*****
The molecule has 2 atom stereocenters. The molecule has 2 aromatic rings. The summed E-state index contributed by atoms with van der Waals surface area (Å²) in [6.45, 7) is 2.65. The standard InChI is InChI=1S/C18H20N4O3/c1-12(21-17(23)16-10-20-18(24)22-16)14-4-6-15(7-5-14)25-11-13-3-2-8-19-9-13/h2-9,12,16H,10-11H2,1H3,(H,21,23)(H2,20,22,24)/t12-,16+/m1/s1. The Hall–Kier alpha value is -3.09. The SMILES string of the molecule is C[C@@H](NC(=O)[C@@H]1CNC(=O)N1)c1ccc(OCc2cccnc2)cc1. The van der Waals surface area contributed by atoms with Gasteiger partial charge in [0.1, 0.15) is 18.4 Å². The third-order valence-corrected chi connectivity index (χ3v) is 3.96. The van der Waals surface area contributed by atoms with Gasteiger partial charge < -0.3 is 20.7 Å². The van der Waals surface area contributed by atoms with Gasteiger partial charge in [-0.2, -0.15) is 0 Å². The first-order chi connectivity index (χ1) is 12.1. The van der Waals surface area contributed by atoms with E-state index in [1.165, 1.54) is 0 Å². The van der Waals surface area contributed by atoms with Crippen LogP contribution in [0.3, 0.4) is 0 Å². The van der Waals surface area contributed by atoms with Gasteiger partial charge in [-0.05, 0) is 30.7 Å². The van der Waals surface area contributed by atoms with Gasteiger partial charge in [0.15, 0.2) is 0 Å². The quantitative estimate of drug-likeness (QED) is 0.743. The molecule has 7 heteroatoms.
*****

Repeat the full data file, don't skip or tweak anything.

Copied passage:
The molecule has 2 atom stereocenters. The molecule has 2 aromatic rings. The summed E-state index contributed by atoms with van der Waals surface area (Å²) in [6.45, 7) is 2.65. The standard InChI is InChI=1S/C18H20N4O3/c1-12(21-17(23)16-10-20-18(24)22-16)14-4-6-15(7-5-14)25-11-13-3-2-8-19-9-13/h2-9,12,16H,10-11H2,1H3,(H,21,23)(H2,20,22,24)/t12-,16+/m1/s1. The Hall–Kier alpha value is -3.09. The SMILES string of the molecule is C[C@@H](NC(=O)[C@@H]1CNC(=O)N1)c1ccc(OCc2cccnc2)cc1. The van der Waals surface area contributed by atoms with Gasteiger partial charge in [0.1, 0.15) is 18.4 Å². The third-order valence-corrected chi connectivity index (χ3v) is 3.96. The van der Waals surface area contributed by atoms with Gasteiger partial charge < -0.3 is 20.7 Å². The van der Waals surface area contributed by atoms with Gasteiger partial charge in [-0.2, -0.15) is 0 Å². The first-order chi connectivity index (χ1) is 12.1. The van der Waals surface area contributed by atoms with E-state index in [1.165, 1.54) is 0 Å². The van der Waals surface area contributed by atoms with Crippen LogP contribution in [0.3, 0.4) is 0 Å². The van der Waals surface area contributed by atoms with Gasteiger partial charge in [-0.05, 0) is 30.7 Å². The van der Waals surface area contributed by atoms with Gasteiger partial charge in [0.15, 0.2) is 0 Å². The quantitative estimate of drug-likeness (QED) is 0.743. The molecule has 7 heteroatoms.